A strong mentoring program will allow senior managers and executives to impart their valuable knowledge about their job requirements, employee management styles, and professional development strategies.

This will help your chosen candidates realize their full potential through regular feedback, cross-training, and proactive coaching in order to mold them into high-performing employees who are ready to take over their mentor’s position.

5. Deploy Education and Training Programs to Backfilled Talent

In addition to mentorship and coaching, your selected talent will need ongoing education to fully prepare them for their potential new roles within your agency.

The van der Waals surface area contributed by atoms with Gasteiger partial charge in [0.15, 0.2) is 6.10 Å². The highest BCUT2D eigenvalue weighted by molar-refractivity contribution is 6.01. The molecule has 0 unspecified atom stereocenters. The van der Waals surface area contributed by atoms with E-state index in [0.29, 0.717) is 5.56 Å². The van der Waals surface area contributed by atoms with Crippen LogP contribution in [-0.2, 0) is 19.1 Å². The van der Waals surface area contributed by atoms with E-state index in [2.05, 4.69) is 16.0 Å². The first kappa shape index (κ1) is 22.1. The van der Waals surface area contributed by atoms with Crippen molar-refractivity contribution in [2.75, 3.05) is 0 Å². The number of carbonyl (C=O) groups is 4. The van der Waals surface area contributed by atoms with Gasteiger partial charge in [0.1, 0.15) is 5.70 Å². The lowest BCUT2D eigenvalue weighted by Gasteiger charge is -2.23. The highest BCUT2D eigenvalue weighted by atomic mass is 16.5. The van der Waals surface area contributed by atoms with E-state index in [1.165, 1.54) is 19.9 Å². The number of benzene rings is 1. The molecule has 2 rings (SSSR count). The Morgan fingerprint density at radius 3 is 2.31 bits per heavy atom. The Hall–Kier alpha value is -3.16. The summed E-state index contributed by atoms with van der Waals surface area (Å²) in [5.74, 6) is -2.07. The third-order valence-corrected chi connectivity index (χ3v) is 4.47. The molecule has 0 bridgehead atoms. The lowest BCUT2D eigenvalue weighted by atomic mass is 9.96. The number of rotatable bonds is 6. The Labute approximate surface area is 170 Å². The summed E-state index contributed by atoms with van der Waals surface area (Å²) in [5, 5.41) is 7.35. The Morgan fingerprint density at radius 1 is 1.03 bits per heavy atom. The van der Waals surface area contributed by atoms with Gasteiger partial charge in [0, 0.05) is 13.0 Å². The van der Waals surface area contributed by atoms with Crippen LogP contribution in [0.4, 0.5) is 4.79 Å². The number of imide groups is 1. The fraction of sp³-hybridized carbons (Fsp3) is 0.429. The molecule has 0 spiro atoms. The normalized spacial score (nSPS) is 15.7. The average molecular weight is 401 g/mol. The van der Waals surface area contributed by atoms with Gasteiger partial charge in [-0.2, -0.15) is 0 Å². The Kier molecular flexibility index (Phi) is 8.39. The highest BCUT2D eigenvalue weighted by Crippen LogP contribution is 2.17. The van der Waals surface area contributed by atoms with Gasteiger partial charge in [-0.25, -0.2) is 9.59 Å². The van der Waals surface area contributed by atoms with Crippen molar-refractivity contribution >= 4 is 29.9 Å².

With constrained budgets and limited staff, It’s not always possible to deliver this training on-site.

Online learning tools for Government training can provide your employees with the knowledge and skills they need to effectively perform in their current position while preparing them for the challenges of their future roles.

Ready to Make Government Succession Planning Cost-Effective and Easy?

Sign up for our course “Initiating Succession Planning” to help you build your talent pool, motivate your employees, and fortify your agency against the loss of vital employees. Plus, you’ll gain access to thousands of other courses you can use to refine your succession planning and to help your employees reach their full potential and thrive within your organization.

Experience the proven, easy-to-use, and cost-effective benefits of online training by scheduling your free online training consultation today!